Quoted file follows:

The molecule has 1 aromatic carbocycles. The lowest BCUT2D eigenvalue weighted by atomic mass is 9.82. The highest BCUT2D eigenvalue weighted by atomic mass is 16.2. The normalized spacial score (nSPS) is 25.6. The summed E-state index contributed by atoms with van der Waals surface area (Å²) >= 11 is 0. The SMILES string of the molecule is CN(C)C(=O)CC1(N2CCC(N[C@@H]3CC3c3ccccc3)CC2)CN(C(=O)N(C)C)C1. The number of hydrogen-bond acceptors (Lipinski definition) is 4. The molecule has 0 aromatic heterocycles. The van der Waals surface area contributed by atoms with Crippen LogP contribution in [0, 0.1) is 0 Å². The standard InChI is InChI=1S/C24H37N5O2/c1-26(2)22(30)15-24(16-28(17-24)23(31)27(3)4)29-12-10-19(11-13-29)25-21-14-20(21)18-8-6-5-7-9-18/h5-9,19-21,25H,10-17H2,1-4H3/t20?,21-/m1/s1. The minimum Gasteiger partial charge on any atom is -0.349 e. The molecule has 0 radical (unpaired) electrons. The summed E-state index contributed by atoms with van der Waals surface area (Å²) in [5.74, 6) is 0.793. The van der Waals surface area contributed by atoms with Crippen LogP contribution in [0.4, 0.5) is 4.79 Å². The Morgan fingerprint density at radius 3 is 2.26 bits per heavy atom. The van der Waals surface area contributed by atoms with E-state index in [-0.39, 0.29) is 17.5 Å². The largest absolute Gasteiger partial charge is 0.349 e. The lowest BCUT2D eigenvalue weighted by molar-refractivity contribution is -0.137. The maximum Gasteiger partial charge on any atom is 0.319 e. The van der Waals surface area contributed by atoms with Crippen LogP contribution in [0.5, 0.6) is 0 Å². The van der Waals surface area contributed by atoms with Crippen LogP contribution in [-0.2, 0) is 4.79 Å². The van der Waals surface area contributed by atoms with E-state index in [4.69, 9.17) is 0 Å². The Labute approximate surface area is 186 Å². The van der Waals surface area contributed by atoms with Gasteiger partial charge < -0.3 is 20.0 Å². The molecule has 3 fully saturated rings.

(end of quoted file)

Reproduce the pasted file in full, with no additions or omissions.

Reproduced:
The molecule has 1 aromatic carbocycles. The lowest BCUT2D eigenvalue weighted by atomic mass is 9.82. The highest BCUT2D eigenvalue weighted by atomic mass is 16.2. The normalized spacial score (nSPS) is 25.6. The summed E-state index contributed by atoms with van der Waals surface area (Å²) >= 11 is 0. The SMILES string of the molecule is CN(C)C(=O)CC1(N2CCC(N[C@@H]3CC3c3ccccc3)CC2)CN(C(=O)N(C)C)C1. The number of hydrogen-bond acceptors (Lipinski definition) is 4. The molecule has 0 aromatic heterocycles. The van der Waals surface area contributed by atoms with Crippen LogP contribution in [0, 0.1) is 0 Å². The standard InChI is InChI=1S/C24H37N5O2/c1-26(2)22(30)15-24(16-28(17-24)23(31)27(3)4)29-12-10-19(11-13-29)25-21-14-20(21)18-8-6-5-7-9-18/h5-9,19-21,25H,10-17H2,1-4H3/t20?,21-/m1/s1. The minimum Gasteiger partial charge on any atom is -0.349 e. The molecule has 0 radical (unpaired) electrons. The summed E-state index contributed by atoms with van der Waals surface area (Å²) in [5.74, 6) is 0.793. The van der Waals surface area contributed by atoms with Crippen LogP contribution in [0.4, 0.5) is 4.79 Å². The Morgan fingerprint density at radius 3 is 2.26 bits per heavy atom. The van der Waals surface area contributed by atoms with E-state index in [-0.39, 0.29) is 17.5 Å². The largest absolute Gasteiger partial charge is 0.349 e. The lowest BCUT2D eigenvalue weighted by molar-refractivity contribution is -0.137. The maximum Gasteiger partial charge on any atom is 0.319 e. The van der Waals surface area contributed by atoms with Crippen LogP contribution in [0.5, 0.6) is 0 Å². The van der Waals surface area contributed by atoms with Crippen LogP contribution in [-0.2, 0) is 4.79 Å². The van der Waals surface area contributed by atoms with E-state index in [4.69, 9.17) is 0 Å². The Labute approximate surface area is 186 Å². The van der Waals surface area contributed by atoms with Gasteiger partial charge < -0.3 is 20.0 Å². The molecule has 3 fully saturated rings.